4 of 4 people found the following review helpful
An engaging and multilayered novel,
This review is from: Alias Grace (Paperback)
Certainly one of Atwood's strongest novels, this thoughtful and provocative text deals with the themes of gender and class in a subtle and challenging dialogue.
Those readers expecting a clear narrative with a revelation of "truth" at the conclusion will be disappointed (as I notice from several of the reviews included here), as this is not a "whodunnit" or standard crime novel. Instead Atwood uses the case of Grace Marks to question and deconstruction 19th century notions of gender and class identity.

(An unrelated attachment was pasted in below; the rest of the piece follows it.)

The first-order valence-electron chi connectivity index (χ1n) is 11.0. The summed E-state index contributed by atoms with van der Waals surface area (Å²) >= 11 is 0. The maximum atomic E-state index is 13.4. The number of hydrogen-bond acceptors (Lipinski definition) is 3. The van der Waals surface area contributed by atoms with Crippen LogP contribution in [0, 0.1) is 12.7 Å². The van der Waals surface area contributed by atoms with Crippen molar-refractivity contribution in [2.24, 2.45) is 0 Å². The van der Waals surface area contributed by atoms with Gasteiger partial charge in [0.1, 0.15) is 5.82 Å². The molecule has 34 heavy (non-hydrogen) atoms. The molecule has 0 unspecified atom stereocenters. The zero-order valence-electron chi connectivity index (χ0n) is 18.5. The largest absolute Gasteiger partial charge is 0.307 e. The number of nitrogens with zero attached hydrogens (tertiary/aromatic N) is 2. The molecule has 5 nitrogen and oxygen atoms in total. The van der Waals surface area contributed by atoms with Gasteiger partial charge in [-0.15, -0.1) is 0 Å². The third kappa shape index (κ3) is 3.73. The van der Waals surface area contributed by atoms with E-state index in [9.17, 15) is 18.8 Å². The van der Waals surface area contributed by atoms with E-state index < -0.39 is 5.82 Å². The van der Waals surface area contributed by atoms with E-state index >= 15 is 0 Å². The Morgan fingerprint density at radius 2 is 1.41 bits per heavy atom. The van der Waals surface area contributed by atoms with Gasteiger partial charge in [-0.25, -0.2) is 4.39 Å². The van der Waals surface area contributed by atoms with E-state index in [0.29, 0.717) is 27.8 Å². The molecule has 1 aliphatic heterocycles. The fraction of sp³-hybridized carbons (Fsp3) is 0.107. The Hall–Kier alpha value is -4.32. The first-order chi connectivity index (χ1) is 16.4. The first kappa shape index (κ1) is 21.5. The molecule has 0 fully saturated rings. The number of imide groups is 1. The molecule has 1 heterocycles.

The novel is narrated from the differing and, at times, conflicting perspectives of the characters, revealing tensions that are never clearly disolved, but instead open up the class ideologies of the period (as well as the traditional romanticised historical novel) for critique.
Despite (or perhaps due to) the deliberate lack of narrative clarity, and the ultimate lack of resolution, I found this a completing engaging read, and a tale which haunts the memory.